On August 6th, Trieste to host G20 Research Ministers’ Meeting


On August 6th, Trieste to host the G20 Research Ministers' Meeting

Equipping people with the competencies required to plan and manage the digital transition is one of the toughest challenges of our time, particularly as changes are being further accelerated by a combination of the public health and economic crises.

In line with its focus on People, Planet and Prosperity, the G20 Italian Presidency has decided to summon the first Ministerial Meeting dedicated to the issues of education and research, which will be chaired by Prof. Maria Cristina Messa, Minister of University and Research.

The core issue up for debate is how university and tertiary education systems can continue to fulfill their mandates in education, research and innovation, as a means to promote social cohesion, help drive sustainable economy, develop talents, promote equal opportunities and contribute to cultural growth of our societies. This issue is being explored against the backdrop of a world increasingly pervaded by digital and AI-driven technologies fueled by data management, data sharing and data analysis.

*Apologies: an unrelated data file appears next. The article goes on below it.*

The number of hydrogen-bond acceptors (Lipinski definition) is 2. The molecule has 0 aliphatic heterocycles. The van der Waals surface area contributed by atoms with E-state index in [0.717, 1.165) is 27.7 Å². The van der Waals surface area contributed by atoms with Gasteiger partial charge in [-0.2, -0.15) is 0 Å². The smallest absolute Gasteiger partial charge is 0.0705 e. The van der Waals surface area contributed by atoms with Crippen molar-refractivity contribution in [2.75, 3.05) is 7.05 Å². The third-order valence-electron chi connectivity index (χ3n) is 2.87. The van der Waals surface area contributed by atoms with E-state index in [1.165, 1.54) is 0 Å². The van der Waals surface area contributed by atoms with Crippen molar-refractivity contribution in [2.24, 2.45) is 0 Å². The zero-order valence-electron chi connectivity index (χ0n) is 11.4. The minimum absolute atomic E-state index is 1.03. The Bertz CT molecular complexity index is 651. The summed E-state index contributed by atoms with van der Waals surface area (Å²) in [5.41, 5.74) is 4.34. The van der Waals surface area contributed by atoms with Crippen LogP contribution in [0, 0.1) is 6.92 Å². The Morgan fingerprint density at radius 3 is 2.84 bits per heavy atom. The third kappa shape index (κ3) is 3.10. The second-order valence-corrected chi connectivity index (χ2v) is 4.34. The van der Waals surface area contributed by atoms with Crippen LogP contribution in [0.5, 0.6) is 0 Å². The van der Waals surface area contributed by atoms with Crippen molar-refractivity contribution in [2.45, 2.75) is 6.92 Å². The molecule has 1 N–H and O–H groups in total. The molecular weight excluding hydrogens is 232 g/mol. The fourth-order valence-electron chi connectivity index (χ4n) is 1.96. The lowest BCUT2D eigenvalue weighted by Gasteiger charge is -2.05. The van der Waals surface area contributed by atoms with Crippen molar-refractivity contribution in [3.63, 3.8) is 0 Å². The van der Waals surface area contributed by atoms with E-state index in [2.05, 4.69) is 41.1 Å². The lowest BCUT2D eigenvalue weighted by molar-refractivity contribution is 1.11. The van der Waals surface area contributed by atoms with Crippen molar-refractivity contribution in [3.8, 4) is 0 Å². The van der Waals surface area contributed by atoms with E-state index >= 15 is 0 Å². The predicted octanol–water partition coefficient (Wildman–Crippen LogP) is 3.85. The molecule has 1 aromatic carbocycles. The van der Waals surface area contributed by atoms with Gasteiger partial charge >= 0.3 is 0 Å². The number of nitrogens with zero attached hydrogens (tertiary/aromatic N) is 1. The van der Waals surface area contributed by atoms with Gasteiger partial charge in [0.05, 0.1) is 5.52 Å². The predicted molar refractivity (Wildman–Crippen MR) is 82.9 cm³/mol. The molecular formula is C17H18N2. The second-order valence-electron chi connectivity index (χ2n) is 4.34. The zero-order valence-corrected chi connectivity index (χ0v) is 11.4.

This Ministerial Meeting aims to define guidelines useful to build a common space for research and tertiary education within a people-oriented digital society, based on ethical values, transparency, and reliability of its outcomes.

More specifically, the discussion will focus on how to promote the acquisition of new skills as required by the job markets of today and tomorrow. The conversation will explore the opportunity of defining guidelines aimed at fostering collaborative actions in areas such as data access, competency assessment and skill certification, or implementation and exchange of good practices in research and higher education aimed at enhancing the digital skills of the workforce.

Ministers and delegates will also discuss how to fully and best exploit the potential of digital technologies, while reflecting on and sharing principles upon which a “responsible and open ecosystem for research and education” can be designed in an ever more interconnected world, so that learners and researchers may pursue the best interest of society at large, based upon shared values.

Finally, a reflection will ensue on the opportunity of defining a common space to promote and improve the circulation of ideas and achievements and to further enhance collaboration in scientific research for the public good.

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